File size: this is the maximum size that your finished creative units can be individually when delivered to the media agency or served in your placement. The IAB has standard specs different creatives should abide by (ie. Rich and standard) however, often media agencies will offer limits that are substantially lower or vary for different creative sizes so it’s essential to know the available file size of the creative placements before a project begins.
HTML5: the current markup language of the internet; the technology that took over from Flash.
International Advertising Bureau (IAB): responsible for developing industry standards and supporting the online advertising industry. (They also have their own massive gloassary with every word remotely related to digital advertising. You can overwhelm/inform yourself here!)
Interstitial: ads displayed before or after an expected content page, often found in mobile advertising. These banner ads are usually 320×480 pixels.
Leaderboard: a banner ad that is 728×90 pixels, usually appears at the top of a webpage.
Media Company: a company that is paid to publish content on various platforms (ie. Radio, TV, digital) for brands.
Mobile banner ad: mobile ad units are usually 300×50 pixels or 320×50 pixels, however, MPU units can also be served on mobile devices.
Mid-page Unit (MPU): this size of banner ad is the most popular and best-performing unit. It is 300×250 pixels, also known as a MRec, Med Rec, or medium rectangle.
Native Advertising: paid media placement that is indistinguishable from the natural form of the platform it is placed on.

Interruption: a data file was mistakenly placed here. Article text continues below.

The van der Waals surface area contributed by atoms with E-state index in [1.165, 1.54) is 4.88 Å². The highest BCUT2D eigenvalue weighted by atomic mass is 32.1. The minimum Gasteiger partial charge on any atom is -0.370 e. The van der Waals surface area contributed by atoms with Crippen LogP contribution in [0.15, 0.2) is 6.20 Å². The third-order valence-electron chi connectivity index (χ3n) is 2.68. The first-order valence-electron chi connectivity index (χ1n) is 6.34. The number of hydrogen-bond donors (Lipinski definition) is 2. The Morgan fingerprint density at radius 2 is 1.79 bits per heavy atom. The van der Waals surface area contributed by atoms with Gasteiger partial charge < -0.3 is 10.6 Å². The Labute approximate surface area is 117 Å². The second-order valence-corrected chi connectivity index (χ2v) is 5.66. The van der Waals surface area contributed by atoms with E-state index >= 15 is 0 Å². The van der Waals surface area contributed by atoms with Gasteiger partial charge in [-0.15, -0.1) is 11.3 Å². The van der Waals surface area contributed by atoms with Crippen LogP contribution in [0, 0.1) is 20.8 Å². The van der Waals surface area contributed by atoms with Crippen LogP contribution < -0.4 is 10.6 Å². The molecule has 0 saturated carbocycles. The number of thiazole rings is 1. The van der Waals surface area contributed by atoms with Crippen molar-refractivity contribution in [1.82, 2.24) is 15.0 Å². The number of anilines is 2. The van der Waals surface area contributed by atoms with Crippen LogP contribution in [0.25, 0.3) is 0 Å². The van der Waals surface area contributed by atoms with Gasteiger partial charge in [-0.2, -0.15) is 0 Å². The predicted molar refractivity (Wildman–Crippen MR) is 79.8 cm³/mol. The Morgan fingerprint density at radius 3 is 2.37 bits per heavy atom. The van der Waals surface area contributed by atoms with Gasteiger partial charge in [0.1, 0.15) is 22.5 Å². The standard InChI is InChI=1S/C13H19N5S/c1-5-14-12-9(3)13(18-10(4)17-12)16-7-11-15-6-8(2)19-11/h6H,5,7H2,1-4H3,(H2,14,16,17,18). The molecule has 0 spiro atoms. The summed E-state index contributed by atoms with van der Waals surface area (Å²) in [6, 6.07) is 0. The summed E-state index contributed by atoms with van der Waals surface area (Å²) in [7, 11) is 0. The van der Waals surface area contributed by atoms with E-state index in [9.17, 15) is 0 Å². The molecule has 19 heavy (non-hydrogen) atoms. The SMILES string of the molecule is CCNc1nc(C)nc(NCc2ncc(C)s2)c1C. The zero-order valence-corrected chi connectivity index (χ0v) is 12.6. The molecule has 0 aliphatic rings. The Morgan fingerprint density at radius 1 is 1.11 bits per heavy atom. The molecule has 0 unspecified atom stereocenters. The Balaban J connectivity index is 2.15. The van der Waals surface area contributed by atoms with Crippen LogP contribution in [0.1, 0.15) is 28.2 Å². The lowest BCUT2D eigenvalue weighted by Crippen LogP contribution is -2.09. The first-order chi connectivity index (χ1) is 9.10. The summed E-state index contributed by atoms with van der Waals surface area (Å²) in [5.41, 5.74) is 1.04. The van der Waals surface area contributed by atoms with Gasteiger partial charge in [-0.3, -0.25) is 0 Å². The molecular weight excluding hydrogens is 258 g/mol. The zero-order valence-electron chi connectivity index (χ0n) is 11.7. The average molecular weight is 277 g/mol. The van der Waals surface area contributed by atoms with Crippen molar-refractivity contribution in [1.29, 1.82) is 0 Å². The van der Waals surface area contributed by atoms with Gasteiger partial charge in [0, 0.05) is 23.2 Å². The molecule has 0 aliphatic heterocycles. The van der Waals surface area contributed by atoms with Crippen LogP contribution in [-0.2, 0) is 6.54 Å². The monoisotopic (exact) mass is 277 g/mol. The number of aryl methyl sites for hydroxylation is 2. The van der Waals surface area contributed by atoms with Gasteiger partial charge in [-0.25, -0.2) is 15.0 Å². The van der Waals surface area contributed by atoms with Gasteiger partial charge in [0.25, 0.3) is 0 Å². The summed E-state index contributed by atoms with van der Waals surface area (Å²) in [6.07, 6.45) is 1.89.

Production Agency: hey, that’s us! We’re the equivalent of a print shop for the digital world. We’ll happily take all digital display creative briefs from your team and turn them into dazzling display ads! The ads we create can be given to your media agency for them to serve.
Programmatic: media buying that automates the ad buying process to serve targeted and personalized ad experiences to users across the web.
Real time bidding: the process by which placements are bought by a DSP. Prices are determined by a real-time auction, called real time bidding.
Retina: this is a marketing term coined by Apple referring to devices that have a resolution and pixel density so high—roughly 300 or more pixels per inch—that a person is unable to discern individual pixels when viewing the screen. Devices with retina screens would include laptops and smartphones. With this in mind, we ask that PSDs are supplied to us in retina size so the creative can maintain visual integrity and keep everything looking super sharp and crisp. This means doubling the design canvas when designing a creative unit. For example, an MPU at 300×250 would mean a retina design would be 600×500, and 600×1200 for a 300×600 unit, and so on.
Rich Media: banner ads that allow for user interaction, sound, and/or video. These generally take a bit of skill to make and serve but have plenty of research to prove their efficacy.
Roll-over State: usually referring to how the CTA looks when a user’s cursor hovers over it. Often it fills with another colour, inverts, or animates in some way.
Skyscraper: this is usually referring to a banner ad that is 160×600, also known as a Wide Skyscraper. However, there is also a size of a skyscraper that is 120×600 and while it is still in the occasional media buy, this size has been retired by the IAB as of 2011.
Specs: this refers to the file size and ad server of your creative unit. This is very important to establish before any building commences.
Standard unit: this is a unit that incorporates HTML5, JS, and CSS. These units cannot support video elements, though code-based animation is completely feasible and even encouraged (by us!). Usually, these work to 150KB limit though some now go up to 200KB. Standard units are not synonymous with static creatives.
Static: these are creatives with no movement whatsoever. These are still images served in your media placements.